.I’ve never read the book “Men are from Mars and Woman are from Venus”, but I don’t have to because I’ve lived it, only I’m convinced my husband may be from as far away as Pluto.  Spending everyday with him has taught me more than I ever cared to know about him both emotionally and physically.  I have a whole new appreciation for the idea that ignorance is bliss. There were things that I knew before we left such as my husband’s line of work  focused on strategy and efficiency and I knew he didn’t have to deal with people too much. But, I didn’t fully realize is how these things would play out on the road.

Had we not taken this trip I wouldn’t have seen how important efficiency is to my husband.  For example, we’ll be visiting something as epic as the  Taj Mahal and he’ll say “let’s visit first thing in the morning to get it out of the way, so we can spend the rest of the day doing whatever we want.” What?!  I came to Agra to see the Taj Mahal, I don’t need to be efficient and save time, or “get it out of the w ay” that’s why I’m here, it’s the main event! Life is not a business and not everything needs to be done to maximize productivity. Don’t even get me started on his strategies to insure there is no wasted effort.

Having worked in a customer facing role I know that not everything in life can be planned and strategized, because there is always the human factor.  If I’m hungry now, it doesn’t matter if it makes more sense to go visit whatever sight first because we’re there.  I can’t just stop being hungry or not feel an emotion because it’s inconvenient.  If I’m frustrated in Japan and tears start to come, I can’t hold them back in order to “not cause a scene”, I’m not a robot.  But thinkCHUA has many robotic tendencies, depending on the situation he can just “re-program”, he feels no regret for missing something, no special connection to the stranger that helped us find our way or no need to be nice to someone that wronged him.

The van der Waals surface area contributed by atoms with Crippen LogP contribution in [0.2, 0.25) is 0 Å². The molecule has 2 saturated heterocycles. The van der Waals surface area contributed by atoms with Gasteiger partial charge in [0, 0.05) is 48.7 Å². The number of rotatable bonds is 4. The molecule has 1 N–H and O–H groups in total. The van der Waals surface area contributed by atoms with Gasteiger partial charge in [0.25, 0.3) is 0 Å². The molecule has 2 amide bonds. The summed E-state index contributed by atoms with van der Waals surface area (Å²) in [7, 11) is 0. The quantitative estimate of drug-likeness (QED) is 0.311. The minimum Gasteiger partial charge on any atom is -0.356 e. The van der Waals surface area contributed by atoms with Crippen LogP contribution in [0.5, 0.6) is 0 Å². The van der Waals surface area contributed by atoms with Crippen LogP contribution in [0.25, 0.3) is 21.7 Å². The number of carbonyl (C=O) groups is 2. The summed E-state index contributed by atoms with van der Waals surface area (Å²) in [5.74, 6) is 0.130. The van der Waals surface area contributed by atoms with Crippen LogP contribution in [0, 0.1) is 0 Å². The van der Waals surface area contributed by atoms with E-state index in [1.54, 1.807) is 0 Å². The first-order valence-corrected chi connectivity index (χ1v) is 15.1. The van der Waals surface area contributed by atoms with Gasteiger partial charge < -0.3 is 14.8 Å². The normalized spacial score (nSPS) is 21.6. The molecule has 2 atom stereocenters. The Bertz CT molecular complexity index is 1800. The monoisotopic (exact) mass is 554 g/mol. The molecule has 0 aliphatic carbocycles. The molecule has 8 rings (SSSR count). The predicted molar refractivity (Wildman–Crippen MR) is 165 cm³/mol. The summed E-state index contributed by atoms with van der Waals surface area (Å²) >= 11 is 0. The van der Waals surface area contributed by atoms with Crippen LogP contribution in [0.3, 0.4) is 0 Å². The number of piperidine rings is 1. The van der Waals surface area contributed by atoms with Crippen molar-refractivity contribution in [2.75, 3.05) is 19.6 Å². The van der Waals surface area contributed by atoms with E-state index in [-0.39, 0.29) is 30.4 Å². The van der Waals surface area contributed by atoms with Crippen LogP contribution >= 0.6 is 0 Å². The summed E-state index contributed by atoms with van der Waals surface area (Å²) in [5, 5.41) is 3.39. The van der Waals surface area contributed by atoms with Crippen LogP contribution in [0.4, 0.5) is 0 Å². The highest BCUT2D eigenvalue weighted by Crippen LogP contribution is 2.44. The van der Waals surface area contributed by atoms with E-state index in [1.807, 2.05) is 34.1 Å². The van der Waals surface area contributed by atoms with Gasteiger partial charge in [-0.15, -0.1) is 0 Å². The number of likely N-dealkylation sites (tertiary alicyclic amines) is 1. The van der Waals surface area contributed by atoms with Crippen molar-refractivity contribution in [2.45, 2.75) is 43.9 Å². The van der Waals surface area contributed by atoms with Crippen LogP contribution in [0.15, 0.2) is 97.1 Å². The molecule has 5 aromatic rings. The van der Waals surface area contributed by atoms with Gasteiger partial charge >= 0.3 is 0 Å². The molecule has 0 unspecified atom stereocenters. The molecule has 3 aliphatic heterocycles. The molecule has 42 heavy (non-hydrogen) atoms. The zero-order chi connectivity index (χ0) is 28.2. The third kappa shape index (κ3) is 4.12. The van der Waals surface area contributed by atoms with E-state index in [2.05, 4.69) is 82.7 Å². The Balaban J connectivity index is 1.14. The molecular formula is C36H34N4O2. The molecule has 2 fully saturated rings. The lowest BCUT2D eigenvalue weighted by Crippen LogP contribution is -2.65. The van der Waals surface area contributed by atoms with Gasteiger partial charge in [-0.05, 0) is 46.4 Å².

Despite over two years together, most days are still all smiles!

I enjoy the oddities in the every day and doing normal tasks in a new country as it teaches me about the country and the people despite the inefficiencies. However, my husband can only analyze how it’s done and determine how it could be done better.  I understand this is what makes him successful at work and now I have a much better idea of what he did for a living.  I also have a much greater appreciation for our differences and how they make us much better as a whole.  Whether subconscious or not we definitely picked each other for what we lacked and have learned to live with those differences, spending 24/7 together for over two years. We have learned much more than any therapist could have hoped to teach us about how to use our differences to our advantage and build a better relationship together.

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» gl07 :
May 2, 2013

This is absolutely true! You can’t keep a grudge when you are trying to enjoy one of wonders of the world. And you can’t keeping fighting forever when your partner is the ONLY other person who speaks English… :)

LOCAVORista Reply:

We couldn´t agree more, it is tough to stay mad at the only person you can talk to!

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About the Author

thinkCHUA: Photographing and documenting the world on a 3 year round-the-world trip to help future travelers discover new places, travel longer and enjoy the world's great experiences.

About the Author
thinkCHUA: Photographing and documenting the world on a 3 year round-the-world trip to help future travelers discover new places, travel longer and enjoy the world's great experiences.